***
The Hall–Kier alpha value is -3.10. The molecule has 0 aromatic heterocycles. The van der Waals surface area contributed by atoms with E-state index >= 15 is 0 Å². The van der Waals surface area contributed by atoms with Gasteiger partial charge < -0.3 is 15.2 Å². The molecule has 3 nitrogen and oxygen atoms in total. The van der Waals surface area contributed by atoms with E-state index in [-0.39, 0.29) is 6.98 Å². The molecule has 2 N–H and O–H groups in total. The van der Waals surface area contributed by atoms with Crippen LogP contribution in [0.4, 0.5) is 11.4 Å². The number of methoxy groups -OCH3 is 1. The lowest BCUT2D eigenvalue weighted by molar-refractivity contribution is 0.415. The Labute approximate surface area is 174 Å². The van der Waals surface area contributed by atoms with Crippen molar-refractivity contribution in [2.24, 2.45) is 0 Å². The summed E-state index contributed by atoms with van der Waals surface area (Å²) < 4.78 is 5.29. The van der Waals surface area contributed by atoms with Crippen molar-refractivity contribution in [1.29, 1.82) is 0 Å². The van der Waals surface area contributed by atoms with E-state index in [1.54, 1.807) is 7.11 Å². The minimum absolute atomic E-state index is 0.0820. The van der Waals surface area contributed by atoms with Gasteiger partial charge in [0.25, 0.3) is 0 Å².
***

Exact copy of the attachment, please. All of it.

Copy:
The Hall–Kier alpha value is -3.10. The molecule has 0 aromatic heterocycles. The van der Waals surface area contributed by atoms with E-state index >= 15 is 0 Å². The van der Waals surface area contributed by atoms with Gasteiger partial charge < -0.3 is 15.2 Å². The molecule has 3 nitrogen and oxygen atoms in total. The van der Waals surface area contributed by atoms with E-state index in [-0.39, 0.29) is 6.98 Å². The molecule has 2 N–H and O–H groups in total. The van der Waals surface area contributed by atoms with Crippen LogP contribution in [0.4, 0.5) is 11.4 Å². The number of methoxy groups -OCH3 is 1. The lowest BCUT2D eigenvalue weighted by molar-refractivity contribution is 0.415. The Labute approximate surface area is 174 Å². The van der Waals surface area contributed by atoms with Crippen molar-refractivity contribution in [2.24, 2.45) is 0 Å². The summed E-state index contributed by atoms with van der Waals surface area (Å²) < 4.78 is 5.29. The van der Waals surface area contributed by atoms with Crippen molar-refractivity contribution in [1.29, 1.82) is 0 Å². The van der Waals surface area contributed by atoms with E-state index in [1.54, 1.807) is 7.11 Å². The minimum absolute atomic E-state index is 0.0820. The van der Waals surface area contributed by atoms with Gasteiger partial charge in [0.25, 0.3) is 0 Å².